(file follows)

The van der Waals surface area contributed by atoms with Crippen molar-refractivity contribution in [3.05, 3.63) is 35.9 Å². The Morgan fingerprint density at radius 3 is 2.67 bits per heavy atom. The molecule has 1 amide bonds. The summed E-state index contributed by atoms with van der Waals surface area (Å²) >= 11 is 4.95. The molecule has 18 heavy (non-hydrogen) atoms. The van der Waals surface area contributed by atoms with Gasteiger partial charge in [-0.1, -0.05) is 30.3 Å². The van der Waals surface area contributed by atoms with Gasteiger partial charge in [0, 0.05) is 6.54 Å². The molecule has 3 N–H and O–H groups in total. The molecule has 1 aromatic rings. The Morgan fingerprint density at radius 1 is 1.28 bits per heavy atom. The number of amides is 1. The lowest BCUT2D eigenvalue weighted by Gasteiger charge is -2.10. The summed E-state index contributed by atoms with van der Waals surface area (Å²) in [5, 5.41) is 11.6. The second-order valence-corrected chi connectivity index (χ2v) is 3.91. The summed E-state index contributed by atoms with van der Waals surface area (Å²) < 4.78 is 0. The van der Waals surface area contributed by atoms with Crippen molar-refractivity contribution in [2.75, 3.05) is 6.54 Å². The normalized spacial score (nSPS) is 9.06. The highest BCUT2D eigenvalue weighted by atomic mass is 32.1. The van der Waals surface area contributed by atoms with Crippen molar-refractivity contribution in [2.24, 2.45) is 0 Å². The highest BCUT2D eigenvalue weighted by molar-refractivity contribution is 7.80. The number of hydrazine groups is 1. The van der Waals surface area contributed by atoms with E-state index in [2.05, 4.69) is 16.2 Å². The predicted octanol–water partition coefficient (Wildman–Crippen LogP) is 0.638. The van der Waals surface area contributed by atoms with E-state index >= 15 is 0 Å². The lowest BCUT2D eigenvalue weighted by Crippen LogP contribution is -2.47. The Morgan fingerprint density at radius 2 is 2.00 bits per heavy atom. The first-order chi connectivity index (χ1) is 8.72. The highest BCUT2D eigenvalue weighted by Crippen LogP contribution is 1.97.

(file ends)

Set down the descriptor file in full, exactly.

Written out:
The van der Waals surface area contributed by atoms with Crippen molar-refractivity contribution in [3.05, 3.63) is 35.9 Å². The Morgan fingerprint density at radius 3 is 2.67 bits per heavy atom. The molecule has 1 amide bonds. The summed E-state index contributed by atoms with van der Waals surface area (Å²) >= 11 is 4.95. The molecule has 18 heavy (non-hydrogen) atoms. The van der Waals surface area contributed by atoms with Gasteiger partial charge in [-0.1, -0.05) is 30.3 Å². The van der Waals surface area contributed by atoms with Gasteiger partial charge in [0, 0.05) is 6.54 Å². The molecule has 3 N–H and O–H groups in total. The molecule has 1 aromatic rings. The Morgan fingerprint density at radius 1 is 1.28 bits per heavy atom. The number of amides is 1. The lowest BCUT2D eigenvalue weighted by Gasteiger charge is -2.10. The summed E-state index contributed by atoms with van der Waals surface area (Å²) in [5, 5.41) is 11.6. The second-order valence-corrected chi connectivity index (χ2v) is 3.91. The summed E-state index contributed by atoms with van der Waals surface area (Å²) < 4.78 is 0. The van der Waals surface area contributed by atoms with Crippen molar-refractivity contribution in [2.75, 3.05) is 6.54 Å². The normalized spacial score (nSPS) is 9.06. The highest BCUT2D eigenvalue weighted by atomic mass is 32.1. The van der Waals surface area contributed by atoms with Crippen molar-refractivity contribution in [2.24, 2.45) is 0 Å². The highest BCUT2D eigenvalue weighted by molar-refractivity contribution is 7.80. The number of hydrazine groups is 1. The van der Waals surface area contributed by atoms with E-state index in [2.05, 4.69) is 16.2 Å². The predicted octanol–water partition coefficient (Wildman–Crippen LogP) is 0.638. The van der Waals surface area contributed by atoms with E-state index >= 15 is 0 Å². The lowest BCUT2D eigenvalue weighted by Crippen LogP contribution is -2.47. The Morgan fingerprint density at radius 2 is 2.00 bits per heavy atom. The first-order chi connectivity index (χ1) is 8.72. The highest BCUT2D eigenvalue weighted by Crippen LogP contribution is 1.97.